The year is 1187, and a series of holy wars known as The Crusades has taken place with two wars known as the First and Second Crusades having already been fought. But what exactly are The Crusades, you may ask? Well, The Crusades were a series of wars originally started by Pope Urban II in order to regain control of Jerusalem from the Muslims, and were fought in the Middle Ages by Western Europeans in the name of the Christian God. There were around 9 Crusades total each with slightly different goals, but the most famous Crusades were the First, Second, and Third Crusades.
This is Jerusalem. It is currently being held by the Muslims after their most recent victory over the European Christians who tried twice to regain Jerusalem, but failed. The first attempt was during the Second Crusade, and the second attempt was early in the Third Crusade.
However, the King of England, Richard, does not like the Muslim control of Jerusalem, so in 1191, he decides to attack them one more time.
This is King Richard.
This is Saladin, the Muslim leader during this time.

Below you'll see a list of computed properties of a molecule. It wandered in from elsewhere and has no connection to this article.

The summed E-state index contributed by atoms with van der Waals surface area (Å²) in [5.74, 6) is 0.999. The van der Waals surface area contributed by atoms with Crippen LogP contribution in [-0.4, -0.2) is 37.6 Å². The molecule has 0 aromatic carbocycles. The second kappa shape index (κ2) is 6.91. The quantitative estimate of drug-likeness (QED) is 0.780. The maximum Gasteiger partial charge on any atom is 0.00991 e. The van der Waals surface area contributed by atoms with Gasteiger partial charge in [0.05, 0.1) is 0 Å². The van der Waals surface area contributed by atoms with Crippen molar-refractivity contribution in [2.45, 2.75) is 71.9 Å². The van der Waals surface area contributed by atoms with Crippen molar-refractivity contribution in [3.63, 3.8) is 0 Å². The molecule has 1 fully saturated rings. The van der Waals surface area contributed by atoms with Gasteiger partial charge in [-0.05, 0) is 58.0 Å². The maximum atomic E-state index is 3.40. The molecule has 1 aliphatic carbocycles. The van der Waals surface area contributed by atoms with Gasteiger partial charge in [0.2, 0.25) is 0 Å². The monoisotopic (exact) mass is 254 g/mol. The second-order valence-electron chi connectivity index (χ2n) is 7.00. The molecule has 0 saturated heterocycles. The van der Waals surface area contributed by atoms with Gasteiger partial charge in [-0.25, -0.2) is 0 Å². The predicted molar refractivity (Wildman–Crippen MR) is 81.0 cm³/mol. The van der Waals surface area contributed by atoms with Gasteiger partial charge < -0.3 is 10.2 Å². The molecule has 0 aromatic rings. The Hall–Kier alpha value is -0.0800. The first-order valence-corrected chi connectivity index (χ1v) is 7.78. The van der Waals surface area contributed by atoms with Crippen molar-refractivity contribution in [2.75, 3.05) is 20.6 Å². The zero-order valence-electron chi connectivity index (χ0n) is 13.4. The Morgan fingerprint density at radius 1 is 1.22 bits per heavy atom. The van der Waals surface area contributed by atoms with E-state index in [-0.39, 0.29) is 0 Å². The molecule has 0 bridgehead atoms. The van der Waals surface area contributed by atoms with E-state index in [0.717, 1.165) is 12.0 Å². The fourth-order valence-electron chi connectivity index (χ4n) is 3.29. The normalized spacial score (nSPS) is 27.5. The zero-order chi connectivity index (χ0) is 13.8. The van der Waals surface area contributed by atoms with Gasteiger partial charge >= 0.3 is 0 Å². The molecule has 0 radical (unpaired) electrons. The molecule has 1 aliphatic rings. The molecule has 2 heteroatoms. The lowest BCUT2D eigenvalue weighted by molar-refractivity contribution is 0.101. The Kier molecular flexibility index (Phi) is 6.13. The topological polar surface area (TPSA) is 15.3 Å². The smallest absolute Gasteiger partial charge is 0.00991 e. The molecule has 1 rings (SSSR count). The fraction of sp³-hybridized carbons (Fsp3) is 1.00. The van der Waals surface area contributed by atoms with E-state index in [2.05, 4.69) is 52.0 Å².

And after some intense fighting, Richard and his forces win the battle!
After the battle, Richard reestablished Christian control of some of region around Jerusalem, and he and Saladin signed a peace treaty that reestablished the Kingdom of Jerusalem, though this kingdom did not include the actual city of Jerusalem. This peace treaty officially ended the Third Crusade.
From the European perspective, the Third Crusade was successful because King Richard somewhat accomplished the European goal of regaining control of Jerusalem. Before and after the Third Crusade, there were also the Second and Fourth Crusades, respectively. From the European perspective, the Second Crusade was not successful because the goal of regaining Jerusalem was not met and the European armies were massively defeated. However, the Fourth Crusade was, from the European perspective, successful because the European goal of felling Constantinople was accomplished.